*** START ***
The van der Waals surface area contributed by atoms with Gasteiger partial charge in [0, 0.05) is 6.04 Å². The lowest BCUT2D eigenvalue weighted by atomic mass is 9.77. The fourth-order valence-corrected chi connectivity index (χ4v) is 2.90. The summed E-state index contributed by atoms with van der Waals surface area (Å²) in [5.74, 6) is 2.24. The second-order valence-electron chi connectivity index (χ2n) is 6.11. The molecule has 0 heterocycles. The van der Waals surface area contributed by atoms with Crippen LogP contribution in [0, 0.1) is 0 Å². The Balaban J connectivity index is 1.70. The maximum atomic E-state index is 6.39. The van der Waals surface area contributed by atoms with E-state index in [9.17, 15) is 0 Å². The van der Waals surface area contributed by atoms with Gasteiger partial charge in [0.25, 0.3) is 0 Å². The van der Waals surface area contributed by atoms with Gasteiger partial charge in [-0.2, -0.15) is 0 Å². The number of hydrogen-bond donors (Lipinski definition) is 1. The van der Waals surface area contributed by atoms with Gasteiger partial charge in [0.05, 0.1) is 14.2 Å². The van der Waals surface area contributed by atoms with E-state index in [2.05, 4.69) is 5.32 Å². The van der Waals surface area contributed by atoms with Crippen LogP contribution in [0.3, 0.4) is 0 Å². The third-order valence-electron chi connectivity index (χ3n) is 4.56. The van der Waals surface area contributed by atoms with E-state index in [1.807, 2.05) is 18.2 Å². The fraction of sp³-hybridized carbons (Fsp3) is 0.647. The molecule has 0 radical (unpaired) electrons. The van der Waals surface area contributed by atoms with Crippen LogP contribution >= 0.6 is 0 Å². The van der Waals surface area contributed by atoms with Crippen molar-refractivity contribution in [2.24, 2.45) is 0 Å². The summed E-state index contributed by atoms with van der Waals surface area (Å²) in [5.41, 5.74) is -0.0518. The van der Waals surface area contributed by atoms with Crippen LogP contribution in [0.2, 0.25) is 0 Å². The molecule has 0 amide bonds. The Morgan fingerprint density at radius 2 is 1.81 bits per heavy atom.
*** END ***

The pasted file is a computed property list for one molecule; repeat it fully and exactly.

The van der Waals surface area contributed by atoms with Gasteiger partial charge in [0, 0.05) is 6.04 Å². The lowest BCUT2D eigenvalue weighted by atomic mass is 9.77. The fourth-order valence-corrected chi connectivity index (χ4v) is 2.90. The summed E-state index contributed by atoms with van der Waals surface area (Å²) in [5.74, 6) is 2.24. The second-order valence-electron chi connectivity index (χ2n) is 6.11. The molecule has 0 heterocycles. The van der Waals surface area contributed by atoms with Crippen LogP contribution in [0, 0.1) is 0 Å². The Balaban J connectivity index is 1.70. The maximum atomic E-state index is 6.39. The van der Waals surface area contributed by atoms with E-state index in [9.17, 15) is 0 Å². The van der Waals surface area contributed by atoms with Gasteiger partial charge in [0.25, 0.3) is 0 Å². The van der Waals surface area contributed by atoms with Gasteiger partial charge in [-0.2, -0.15) is 0 Å². The number of hydrogen-bond donors (Lipinski definition) is 1. The van der Waals surface area contributed by atoms with Gasteiger partial charge in [0.05, 0.1) is 14.2 Å². The van der Waals surface area contributed by atoms with E-state index in [2.05, 4.69) is 5.32 Å². The van der Waals surface area contributed by atoms with Crippen LogP contribution in [0.3, 0.4) is 0 Å². The third-order valence-electron chi connectivity index (χ3n) is 4.56. The van der Waals surface area contributed by atoms with E-state index in [1.807, 2.05) is 18.2 Å². The fraction of sp³-hybridized carbons (Fsp3) is 0.647. The molecule has 0 radical (unpaired) electrons. The van der Waals surface area contributed by atoms with Crippen LogP contribution >= 0.6 is 0 Å². The van der Waals surface area contributed by atoms with Crippen molar-refractivity contribution in [2.24, 2.45) is 0 Å². The summed E-state index contributed by atoms with van der Waals surface area (Å²) in [5.41, 5.74) is -0.0518. The van der Waals surface area contributed by atoms with Crippen LogP contribution in [0.2, 0.25) is 0 Å². The molecule has 0 amide bonds. The Morgan fingerprint density at radius 2 is 1.81 bits per heavy atom.